If the War Powers Resolution doesn’t matter, what does?
Tomorrow marks the third month of NATO’s military intervention in the Libyan civil war, which has done more to highlight issues with defense capabilities in an era of austerity than to actually remove Colonel Gaddafi from power. The Libyan campaign has also once again brought the US executive and legislative branches to a head.
We’re well past the 60-day limit the President has to unilaterally commit troops to combat under the War Powers Resolution, and just past the additional 30-day withdrawal period. President Obama declined to seek congressional approval for US involvement in the air campaign in Libya, having chosen the awkward legal position that committing more than a dozen naval vessels, firing missiles, and dropping bombs do not constitute “hostilities.”
Presidents and legislators have always disagreed on things, especially when it comes to war. But the flagrant flouting of a law like the War Powers Resolution creates a host of its own problems.
1) The evolving imbalance of power between branches. There is no “correct” formula for the exact balance of war powers between Congress and the President, but the Constitution makes clear that the powers are shared. Congress declares war and controls the purse, while the President is Commander-in-Chief and manages foreign affairs. The problem is that the balance of power has been shifting towards the executive for quite some time.
When wars break out or the nation suffers attack, executive powers are hastily bolstered in response. When the US entered World War I, the Departmental Reorganization Act (or Overman Act) gave the President increased powers for a set term: six months after the proclamation of peace. When World War II came to our shores, the First War Powers Act let the President reorient government bodies towards the war effort and engage in mail censorship, while the Second War Powers Act allowed the use of confidential census data to round up Americans of Japanese descent for internment camps. Then there is, of course, the PATRIOT Act, passed less than two months after the 9/11 terrorist attacks and renewed almost without a second thought this year.
The War Powers Resolution, in contrast, is an example of Congress using its legislative power to limit executive action, passed over President Nixon’s veto. After the long wars of Korea and Vietnam, the resolution was a way to force Presidents to attain popular consent for war. As unpopular as the wars in Afghanistan and Iraq have become, Congress explicitly authorized both. The Resolution has been invoked many times, notably when the US was engaged in Lebanon, the Gulf War, Yugoslavia, and Somalia. Presidents of both parties have skirted the resolution, and they have been enabled to some degree by complacency. Congressmen and Presidents should be at odds, keeping the interests of their own branches at heart, but party politics often trump this balancing act.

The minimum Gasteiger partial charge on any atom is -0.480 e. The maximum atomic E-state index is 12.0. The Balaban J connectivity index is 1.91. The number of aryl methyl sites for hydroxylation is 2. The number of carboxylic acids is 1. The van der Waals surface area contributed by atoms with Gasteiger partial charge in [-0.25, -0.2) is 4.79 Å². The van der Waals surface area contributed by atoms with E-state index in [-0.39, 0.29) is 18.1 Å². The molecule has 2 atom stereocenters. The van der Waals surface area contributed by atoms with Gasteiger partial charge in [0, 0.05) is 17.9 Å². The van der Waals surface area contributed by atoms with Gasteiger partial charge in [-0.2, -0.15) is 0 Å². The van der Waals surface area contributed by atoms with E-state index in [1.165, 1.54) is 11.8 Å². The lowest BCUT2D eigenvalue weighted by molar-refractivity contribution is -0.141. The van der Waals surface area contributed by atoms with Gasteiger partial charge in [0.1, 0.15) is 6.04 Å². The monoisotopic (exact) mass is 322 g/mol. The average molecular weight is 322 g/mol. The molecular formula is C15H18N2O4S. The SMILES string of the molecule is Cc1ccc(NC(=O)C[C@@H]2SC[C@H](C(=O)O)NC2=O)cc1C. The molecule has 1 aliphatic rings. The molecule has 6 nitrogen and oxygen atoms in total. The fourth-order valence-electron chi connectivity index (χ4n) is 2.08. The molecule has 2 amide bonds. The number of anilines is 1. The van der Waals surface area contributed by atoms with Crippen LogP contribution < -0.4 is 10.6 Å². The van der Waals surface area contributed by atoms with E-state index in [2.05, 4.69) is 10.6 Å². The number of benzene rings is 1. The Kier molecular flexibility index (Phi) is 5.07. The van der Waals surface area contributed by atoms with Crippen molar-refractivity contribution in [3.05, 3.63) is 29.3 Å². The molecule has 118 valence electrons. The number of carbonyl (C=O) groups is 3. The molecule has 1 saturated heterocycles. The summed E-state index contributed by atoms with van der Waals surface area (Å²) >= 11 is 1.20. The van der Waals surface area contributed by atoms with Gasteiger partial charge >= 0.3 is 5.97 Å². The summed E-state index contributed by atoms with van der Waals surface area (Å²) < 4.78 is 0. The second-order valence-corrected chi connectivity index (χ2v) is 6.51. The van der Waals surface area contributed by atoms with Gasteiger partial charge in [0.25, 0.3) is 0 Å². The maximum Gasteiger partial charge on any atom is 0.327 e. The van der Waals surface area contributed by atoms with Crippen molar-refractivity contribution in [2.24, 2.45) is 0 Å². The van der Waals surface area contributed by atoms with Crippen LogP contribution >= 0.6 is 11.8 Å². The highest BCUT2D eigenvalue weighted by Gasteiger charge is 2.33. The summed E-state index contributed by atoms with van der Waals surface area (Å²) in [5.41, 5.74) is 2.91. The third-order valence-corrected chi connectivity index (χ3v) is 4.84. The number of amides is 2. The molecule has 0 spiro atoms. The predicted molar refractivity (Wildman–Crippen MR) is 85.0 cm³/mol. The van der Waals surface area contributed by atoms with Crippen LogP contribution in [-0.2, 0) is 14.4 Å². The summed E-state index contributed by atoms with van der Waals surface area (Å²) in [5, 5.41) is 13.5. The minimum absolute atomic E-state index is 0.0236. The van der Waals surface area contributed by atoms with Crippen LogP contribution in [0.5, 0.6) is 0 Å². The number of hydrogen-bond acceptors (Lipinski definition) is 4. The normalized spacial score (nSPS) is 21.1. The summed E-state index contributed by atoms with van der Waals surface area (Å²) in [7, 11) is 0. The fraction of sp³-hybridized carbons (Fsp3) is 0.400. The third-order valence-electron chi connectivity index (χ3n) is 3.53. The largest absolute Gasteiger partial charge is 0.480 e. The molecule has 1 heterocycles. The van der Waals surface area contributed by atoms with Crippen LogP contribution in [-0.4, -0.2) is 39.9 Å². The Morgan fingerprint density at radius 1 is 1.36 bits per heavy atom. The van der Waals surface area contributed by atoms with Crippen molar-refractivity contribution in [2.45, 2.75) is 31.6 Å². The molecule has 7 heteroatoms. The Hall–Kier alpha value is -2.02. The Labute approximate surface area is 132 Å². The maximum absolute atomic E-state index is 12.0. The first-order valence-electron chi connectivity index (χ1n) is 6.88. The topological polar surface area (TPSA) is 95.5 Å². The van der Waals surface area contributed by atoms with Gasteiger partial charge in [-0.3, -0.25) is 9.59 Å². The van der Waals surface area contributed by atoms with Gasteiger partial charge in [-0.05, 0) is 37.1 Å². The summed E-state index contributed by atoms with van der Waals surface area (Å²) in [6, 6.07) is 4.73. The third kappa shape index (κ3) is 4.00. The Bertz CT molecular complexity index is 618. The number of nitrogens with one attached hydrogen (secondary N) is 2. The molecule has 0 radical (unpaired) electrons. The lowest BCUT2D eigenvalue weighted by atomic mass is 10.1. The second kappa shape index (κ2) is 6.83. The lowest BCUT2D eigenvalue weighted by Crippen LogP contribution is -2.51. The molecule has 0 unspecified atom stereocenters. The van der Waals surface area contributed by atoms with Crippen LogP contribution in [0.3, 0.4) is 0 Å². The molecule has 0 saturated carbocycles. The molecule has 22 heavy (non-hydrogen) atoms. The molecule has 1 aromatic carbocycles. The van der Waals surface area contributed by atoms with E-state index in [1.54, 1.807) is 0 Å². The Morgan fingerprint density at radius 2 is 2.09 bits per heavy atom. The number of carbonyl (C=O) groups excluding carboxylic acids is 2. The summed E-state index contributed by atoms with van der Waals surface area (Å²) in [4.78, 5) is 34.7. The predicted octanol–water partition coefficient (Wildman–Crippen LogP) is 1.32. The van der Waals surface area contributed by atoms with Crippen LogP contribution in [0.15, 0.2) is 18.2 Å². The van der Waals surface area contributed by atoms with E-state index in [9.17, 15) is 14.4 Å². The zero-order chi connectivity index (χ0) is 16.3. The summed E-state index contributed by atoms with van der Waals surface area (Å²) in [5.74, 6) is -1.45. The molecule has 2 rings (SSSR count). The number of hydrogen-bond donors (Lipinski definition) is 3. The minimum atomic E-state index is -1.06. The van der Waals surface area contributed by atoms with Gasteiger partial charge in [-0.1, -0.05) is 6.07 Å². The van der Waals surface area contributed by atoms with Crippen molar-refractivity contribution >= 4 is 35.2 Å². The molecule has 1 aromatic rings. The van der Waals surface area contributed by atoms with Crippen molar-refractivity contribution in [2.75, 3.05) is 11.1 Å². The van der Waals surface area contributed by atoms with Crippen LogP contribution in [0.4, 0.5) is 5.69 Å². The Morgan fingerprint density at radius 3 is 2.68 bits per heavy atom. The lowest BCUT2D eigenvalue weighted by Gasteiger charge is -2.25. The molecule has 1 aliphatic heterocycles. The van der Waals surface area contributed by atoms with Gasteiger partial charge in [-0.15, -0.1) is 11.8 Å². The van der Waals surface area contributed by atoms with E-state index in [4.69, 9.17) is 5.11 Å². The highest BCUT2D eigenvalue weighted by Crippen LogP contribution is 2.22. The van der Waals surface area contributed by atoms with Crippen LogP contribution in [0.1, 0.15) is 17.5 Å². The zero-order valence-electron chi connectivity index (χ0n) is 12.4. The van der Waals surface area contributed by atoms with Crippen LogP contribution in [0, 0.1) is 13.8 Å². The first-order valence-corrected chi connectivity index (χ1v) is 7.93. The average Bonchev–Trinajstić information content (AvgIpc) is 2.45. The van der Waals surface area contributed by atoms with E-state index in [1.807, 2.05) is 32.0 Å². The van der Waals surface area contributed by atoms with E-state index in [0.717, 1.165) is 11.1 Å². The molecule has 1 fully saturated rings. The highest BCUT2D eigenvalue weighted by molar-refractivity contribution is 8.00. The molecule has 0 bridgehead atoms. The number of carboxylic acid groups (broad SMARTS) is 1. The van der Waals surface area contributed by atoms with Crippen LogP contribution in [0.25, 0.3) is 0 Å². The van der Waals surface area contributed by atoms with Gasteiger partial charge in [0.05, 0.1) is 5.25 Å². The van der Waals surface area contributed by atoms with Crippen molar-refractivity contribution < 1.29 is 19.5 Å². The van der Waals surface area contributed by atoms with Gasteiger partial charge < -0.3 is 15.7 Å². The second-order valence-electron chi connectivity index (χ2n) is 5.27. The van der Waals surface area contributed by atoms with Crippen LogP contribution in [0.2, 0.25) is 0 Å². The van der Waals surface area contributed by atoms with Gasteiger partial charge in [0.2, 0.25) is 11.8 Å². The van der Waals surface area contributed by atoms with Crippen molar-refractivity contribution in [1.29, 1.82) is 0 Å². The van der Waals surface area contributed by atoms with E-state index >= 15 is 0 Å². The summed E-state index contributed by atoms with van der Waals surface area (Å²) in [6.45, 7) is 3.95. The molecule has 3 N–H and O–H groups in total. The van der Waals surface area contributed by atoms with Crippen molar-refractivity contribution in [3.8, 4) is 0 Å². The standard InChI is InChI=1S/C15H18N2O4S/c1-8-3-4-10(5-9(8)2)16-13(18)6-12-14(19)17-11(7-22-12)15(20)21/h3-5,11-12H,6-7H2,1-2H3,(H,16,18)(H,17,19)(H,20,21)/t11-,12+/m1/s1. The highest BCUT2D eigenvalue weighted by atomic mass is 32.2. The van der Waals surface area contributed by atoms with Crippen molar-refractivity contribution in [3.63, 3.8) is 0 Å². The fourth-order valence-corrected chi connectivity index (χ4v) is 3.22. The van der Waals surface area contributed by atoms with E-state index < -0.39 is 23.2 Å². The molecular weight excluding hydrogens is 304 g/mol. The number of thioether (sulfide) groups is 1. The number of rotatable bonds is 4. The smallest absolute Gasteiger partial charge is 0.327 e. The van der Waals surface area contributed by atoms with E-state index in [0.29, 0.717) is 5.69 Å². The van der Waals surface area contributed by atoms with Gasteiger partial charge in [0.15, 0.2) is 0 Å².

The problem with this complacency is that it 2) dilutes authority and the rule of law. When President Clinton kept up bombing in Yugoslavia past the 60-day deadline of the Resolution, he used legal interpretation to justify his actions. President Obama rejected his own lawyers’ opinions by launching the air campaign without pursuing congressional approval. Even so, Congress (with a few exceptions) has had a fairly tepid response to the Libyan war. While there is bipartisan support for a showdown with the President, Speaker Boehner has been cautious. Congress will essentially have to enforce its own laws on the enforcer. The rule of law is far too important to the healthy function of the Federal government to take the kind of beating it has been.
This “crisis,” if it may be called that (and though articles and op-eds have shied away from doing so, I think this affair qualifies for such a label), also creates uncomfortable ambiguities for serivcemembers. Tom Ricks posted an interesting letter from a midshipman at the Naval Academy that touches on this very issue. The midshipman took quite a beating in the comments section, but the fact that he is even wondering what effect a refusal of orders would have highlights the problem of democracies conducting war in legal gray zones.